The context: The general interest in all things New Orleans in the early '70s brought some overdue attention to Allen Toussaint, a local songwriter-producer who'd been an in-demand session man in the '50s and one of the architects of the Crescent City jazz-pop sound in the '60s. When the likes of The Band and Paul Simon started knocking on Toussaint's door for musical assistance, he leveraged his newfound industry clout into a record deal, and crafted a too-brief series of singular R&B records.
The greatness: Southern Nights, released in 1975, was the second album of Toussaint's Reprise Record era, and in many ways it's typical of the times, combining gritty funk, smooth soul, and roadhouse boogie. But Toussaint ties those genres-of-the-moment to more timeless sounds, drawing on dusty gospel records and street-corner doo-wop to put his hooky songcraft into context. Southern Nights is both a compendium of black-music history—with an ear toward what the future might sound like, too—and an evocation of walking down Bourbon Street on a weekend night, when heavenly music blasts from every corner club and people get swept along by the almost dangerous press of the crowd.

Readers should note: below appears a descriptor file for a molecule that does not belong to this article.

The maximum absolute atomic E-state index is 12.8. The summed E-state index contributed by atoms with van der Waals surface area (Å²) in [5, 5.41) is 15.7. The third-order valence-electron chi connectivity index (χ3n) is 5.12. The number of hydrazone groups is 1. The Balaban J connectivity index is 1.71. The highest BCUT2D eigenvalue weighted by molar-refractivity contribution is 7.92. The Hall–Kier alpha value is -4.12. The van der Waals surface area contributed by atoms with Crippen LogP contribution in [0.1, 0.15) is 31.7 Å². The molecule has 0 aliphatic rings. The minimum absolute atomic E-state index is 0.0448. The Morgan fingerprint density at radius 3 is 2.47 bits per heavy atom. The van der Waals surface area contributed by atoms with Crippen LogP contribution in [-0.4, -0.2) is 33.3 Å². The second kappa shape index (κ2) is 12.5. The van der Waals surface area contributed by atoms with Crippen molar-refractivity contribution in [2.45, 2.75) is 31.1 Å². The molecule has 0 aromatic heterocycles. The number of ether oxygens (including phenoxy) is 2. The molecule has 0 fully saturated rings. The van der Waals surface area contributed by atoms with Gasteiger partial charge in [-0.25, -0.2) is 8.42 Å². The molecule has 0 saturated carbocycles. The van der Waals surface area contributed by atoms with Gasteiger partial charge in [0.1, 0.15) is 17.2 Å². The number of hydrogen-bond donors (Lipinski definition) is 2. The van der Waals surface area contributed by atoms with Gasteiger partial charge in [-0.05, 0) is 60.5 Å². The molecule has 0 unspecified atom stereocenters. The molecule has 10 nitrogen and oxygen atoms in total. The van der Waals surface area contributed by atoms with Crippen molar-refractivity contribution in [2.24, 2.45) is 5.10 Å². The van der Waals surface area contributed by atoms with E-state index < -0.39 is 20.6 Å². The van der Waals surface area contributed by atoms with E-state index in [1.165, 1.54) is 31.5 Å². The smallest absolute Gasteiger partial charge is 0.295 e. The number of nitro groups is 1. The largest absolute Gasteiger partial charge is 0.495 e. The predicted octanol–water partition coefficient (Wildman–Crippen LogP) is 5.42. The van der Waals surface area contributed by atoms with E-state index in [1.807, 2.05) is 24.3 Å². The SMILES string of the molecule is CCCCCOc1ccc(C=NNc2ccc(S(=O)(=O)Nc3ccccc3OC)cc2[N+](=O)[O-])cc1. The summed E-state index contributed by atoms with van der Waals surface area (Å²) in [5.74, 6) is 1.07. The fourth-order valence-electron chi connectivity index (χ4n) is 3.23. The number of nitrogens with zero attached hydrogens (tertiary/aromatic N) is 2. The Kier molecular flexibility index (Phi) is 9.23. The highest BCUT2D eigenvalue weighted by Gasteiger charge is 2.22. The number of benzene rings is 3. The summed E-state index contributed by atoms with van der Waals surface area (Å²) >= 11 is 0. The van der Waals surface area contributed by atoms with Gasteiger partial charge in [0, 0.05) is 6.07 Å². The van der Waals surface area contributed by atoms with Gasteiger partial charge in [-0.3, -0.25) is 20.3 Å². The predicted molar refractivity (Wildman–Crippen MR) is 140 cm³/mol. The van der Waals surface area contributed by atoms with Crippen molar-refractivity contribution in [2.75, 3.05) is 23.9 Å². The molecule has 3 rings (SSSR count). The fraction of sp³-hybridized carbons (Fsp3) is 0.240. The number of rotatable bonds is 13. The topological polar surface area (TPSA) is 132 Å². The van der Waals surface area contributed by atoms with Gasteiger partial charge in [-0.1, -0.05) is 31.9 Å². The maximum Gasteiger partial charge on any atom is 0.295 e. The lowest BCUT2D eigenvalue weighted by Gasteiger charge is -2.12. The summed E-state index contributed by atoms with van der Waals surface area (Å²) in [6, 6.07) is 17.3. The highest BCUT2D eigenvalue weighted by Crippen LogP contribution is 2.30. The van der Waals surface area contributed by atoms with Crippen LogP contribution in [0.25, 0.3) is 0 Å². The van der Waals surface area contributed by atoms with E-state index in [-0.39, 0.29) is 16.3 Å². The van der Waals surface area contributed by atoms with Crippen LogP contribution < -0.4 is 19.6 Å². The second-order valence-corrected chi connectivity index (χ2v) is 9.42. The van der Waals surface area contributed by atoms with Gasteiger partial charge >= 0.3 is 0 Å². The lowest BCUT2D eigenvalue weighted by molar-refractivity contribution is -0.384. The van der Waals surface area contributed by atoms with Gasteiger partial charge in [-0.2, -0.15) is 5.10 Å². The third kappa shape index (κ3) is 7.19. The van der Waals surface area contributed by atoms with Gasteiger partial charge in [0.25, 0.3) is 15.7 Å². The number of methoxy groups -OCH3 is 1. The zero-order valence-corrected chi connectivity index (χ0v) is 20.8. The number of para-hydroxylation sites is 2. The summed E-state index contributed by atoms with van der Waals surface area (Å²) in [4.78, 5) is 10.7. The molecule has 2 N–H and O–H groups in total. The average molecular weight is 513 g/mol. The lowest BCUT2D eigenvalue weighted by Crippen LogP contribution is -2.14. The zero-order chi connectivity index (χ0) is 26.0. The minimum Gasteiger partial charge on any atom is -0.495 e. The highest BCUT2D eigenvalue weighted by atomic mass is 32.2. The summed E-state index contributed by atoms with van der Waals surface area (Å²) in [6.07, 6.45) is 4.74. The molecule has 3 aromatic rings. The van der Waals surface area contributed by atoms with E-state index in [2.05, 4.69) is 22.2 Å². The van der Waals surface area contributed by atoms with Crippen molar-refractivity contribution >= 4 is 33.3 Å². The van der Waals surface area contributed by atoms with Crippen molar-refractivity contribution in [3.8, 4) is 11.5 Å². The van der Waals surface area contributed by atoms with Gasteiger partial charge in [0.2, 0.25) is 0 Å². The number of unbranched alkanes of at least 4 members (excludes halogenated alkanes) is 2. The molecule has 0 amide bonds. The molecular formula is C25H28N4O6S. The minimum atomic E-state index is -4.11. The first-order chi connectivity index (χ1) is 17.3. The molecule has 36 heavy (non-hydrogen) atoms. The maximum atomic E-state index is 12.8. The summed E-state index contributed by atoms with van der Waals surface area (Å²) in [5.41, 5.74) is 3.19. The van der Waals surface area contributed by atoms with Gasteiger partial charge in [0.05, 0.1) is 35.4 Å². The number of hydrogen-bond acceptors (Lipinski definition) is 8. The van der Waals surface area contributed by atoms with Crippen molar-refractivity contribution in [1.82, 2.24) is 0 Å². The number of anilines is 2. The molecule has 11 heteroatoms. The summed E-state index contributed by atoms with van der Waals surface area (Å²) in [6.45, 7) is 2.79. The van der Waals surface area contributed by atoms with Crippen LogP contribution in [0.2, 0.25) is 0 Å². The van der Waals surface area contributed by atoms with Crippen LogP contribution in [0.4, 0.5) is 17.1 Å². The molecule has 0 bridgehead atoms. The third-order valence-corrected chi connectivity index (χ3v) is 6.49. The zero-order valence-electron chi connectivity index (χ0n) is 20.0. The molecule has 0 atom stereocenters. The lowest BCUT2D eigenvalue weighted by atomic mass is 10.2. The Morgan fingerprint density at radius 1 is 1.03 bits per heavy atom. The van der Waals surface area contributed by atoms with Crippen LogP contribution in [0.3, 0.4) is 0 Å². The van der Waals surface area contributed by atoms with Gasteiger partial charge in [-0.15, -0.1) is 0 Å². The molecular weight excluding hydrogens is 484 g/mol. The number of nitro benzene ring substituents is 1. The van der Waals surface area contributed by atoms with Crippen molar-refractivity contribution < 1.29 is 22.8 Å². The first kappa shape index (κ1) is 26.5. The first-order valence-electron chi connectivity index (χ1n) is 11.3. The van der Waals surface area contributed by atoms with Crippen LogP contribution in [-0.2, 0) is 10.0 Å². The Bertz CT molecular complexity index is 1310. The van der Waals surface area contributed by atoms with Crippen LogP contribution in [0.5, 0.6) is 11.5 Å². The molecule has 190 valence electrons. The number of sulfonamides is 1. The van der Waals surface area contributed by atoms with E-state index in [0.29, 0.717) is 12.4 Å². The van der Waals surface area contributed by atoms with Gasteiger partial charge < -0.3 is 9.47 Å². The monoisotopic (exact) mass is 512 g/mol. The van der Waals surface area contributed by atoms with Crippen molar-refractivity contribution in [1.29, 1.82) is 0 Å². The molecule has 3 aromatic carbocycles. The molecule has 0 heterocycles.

Defining song: It's tempting to go with the title track—which sounds like the charmingly bleary reprise to Glen Campbell's hit cover version—but if any one song captures the wonder of Southern Nights, it's "Country John," which opens with a gutty piano riff worthy of Dr. John (a Toussaint crony), then bops through a jaunty syncopated tale about a farmer jonesing to be a rock star because he's "Gotta get away / Gotta see the land."